"Text 'M' for Murder"

ronbutters at AOL.COM ronbutters at AOL.COM
Mon Apr 13 15:18:05 UTC 2009

People drop their cell phones in the toilet all the time. And leave their chargers at the Hilton. People who can't plot around technology shouldn't be writers. Science fiction has no problem with technology that hasn't even been invented yet. Agatha Christie worked around the land-line phone.
------Original Message------
From: Dennis Baron
Sender: ADS-L
ReplyTo: ADS-L
Subject: [ADS-L] "Text 'M' for Murder"
Sent: Apr 12, 2009 8:23 PM

There's a new post on the Web of Language:

"Text 'M' for Murder"

Matt Richtel writes in the New York Times that the mobile phone has
thrown a wrench into literary plotting. Thanks to digital technology,
a simple text message would tell Romeo – spoiler alert – that Juliet
was only sleeping. Rick would know right away that Ilsa was running
late. And Kevin’s parents would discover that he was home, alone.

If Richtel’s complaint is true, then mobile telephony means no more
star-crossed lovers, missed connections, or lost children, and no
remakes of some movie greats. If Ray Milland wants to murder his wife,
a phone call won’t bring her to the writing desk, where the killer
waits behind a curtain, since her cell phone is probably on her
nightstand. Want Shane to return? Just press 5 to leave your callback
number. Want  to know what Rosebud means? Google it.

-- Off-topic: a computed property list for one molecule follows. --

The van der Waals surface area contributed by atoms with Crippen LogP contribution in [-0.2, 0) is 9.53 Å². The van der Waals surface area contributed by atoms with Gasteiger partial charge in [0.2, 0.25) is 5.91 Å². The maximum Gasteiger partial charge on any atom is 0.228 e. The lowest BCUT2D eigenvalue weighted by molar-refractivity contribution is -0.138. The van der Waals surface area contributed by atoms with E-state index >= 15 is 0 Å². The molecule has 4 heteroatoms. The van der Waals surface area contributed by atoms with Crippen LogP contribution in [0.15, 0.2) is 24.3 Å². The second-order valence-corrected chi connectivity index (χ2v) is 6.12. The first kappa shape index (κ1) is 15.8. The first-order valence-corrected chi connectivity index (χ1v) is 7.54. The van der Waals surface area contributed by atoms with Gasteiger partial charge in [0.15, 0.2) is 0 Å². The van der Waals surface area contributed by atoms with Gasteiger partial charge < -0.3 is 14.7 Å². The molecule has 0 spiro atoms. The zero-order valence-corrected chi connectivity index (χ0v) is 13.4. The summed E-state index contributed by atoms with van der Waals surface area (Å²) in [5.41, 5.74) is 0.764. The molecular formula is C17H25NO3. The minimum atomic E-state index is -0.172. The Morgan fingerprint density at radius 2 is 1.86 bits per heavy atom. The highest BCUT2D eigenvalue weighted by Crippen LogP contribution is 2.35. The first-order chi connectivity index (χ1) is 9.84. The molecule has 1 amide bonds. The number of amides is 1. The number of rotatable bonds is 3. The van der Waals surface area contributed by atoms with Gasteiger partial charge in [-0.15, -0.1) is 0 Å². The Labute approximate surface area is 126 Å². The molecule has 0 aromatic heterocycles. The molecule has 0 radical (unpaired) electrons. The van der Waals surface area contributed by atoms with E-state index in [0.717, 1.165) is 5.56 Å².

Richtel argues that some of today's writers feel more comfortable
writing historical fiction because a lot of older technology worked so
slowly that it was useless for advancing plot. But for anything set in
the present, the fact of all-email-texts-and-internet, all-the-time,
means that characters are never out of touch and information is just a
click away: Deborah Kerr can text Cary Grant from the E.R.; Gilligan
can google.map his way off the island; and Scarlett O’Hara can take
the “Which Civil War general are you?” Facebook quiz tomorrow . . .

read the rest of this digitally-enhanced post on the Web of Language:  http://illinois.edu/goto/weboflanguage

Dennis Baron
Professor of English and Linguistics
Department of English
University of Illinois
608 S. Wright St.
Urbana, IL 61801

office: 217-244-0568
fax: 217-333-4321


read the Web of Language:

The American Dialect Society - http://www.americandialect.org

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The American Dialect Society - http://www.americandialect.org

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